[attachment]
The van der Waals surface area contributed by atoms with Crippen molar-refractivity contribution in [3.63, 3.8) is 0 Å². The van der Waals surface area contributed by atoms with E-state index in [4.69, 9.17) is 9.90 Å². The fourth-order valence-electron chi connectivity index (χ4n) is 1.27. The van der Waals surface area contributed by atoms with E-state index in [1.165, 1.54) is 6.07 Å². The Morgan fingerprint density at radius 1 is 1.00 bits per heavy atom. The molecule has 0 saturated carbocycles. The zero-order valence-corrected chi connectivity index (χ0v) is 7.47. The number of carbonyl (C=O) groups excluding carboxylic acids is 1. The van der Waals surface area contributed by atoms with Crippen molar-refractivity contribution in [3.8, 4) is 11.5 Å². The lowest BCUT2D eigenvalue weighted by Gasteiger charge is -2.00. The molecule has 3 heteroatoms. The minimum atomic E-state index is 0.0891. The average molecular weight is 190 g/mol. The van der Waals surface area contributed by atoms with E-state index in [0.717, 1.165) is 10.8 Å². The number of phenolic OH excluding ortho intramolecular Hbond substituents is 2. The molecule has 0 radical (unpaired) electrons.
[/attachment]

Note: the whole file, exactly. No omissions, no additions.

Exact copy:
The van der Waals surface area contributed by atoms with Crippen molar-refractivity contribution in [3.63, 3.8) is 0 Å². The van der Waals surface area contributed by atoms with E-state index in [4.69, 9.17) is 9.90 Å². The fourth-order valence-electron chi connectivity index (χ4n) is 1.27. The van der Waals surface area contributed by atoms with E-state index in [1.165, 1.54) is 6.07 Å². The Morgan fingerprint density at radius 1 is 1.00 bits per heavy atom. The molecule has 0 saturated carbocycles. The zero-order valence-corrected chi connectivity index (χ0v) is 7.47. The number of carbonyl (C=O) groups excluding carboxylic acids is 1. The van der Waals surface area contributed by atoms with Crippen molar-refractivity contribution in [3.8, 4) is 11.5 Å². The lowest BCUT2D eigenvalue weighted by Gasteiger charge is -2.00. The molecule has 3 heteroatoms. The minimum atomic E-state index is 0.0891. The average molecular weight is 190 g/mol. The van der Waals surface area contributed by atoms with E-state index in [0.717, 1.165) is 10.8 Å². The number of phenolic OH excluding ortho intramolecular Hbond substituents is 2. The molecule has 0 radical (unpaired) electrons.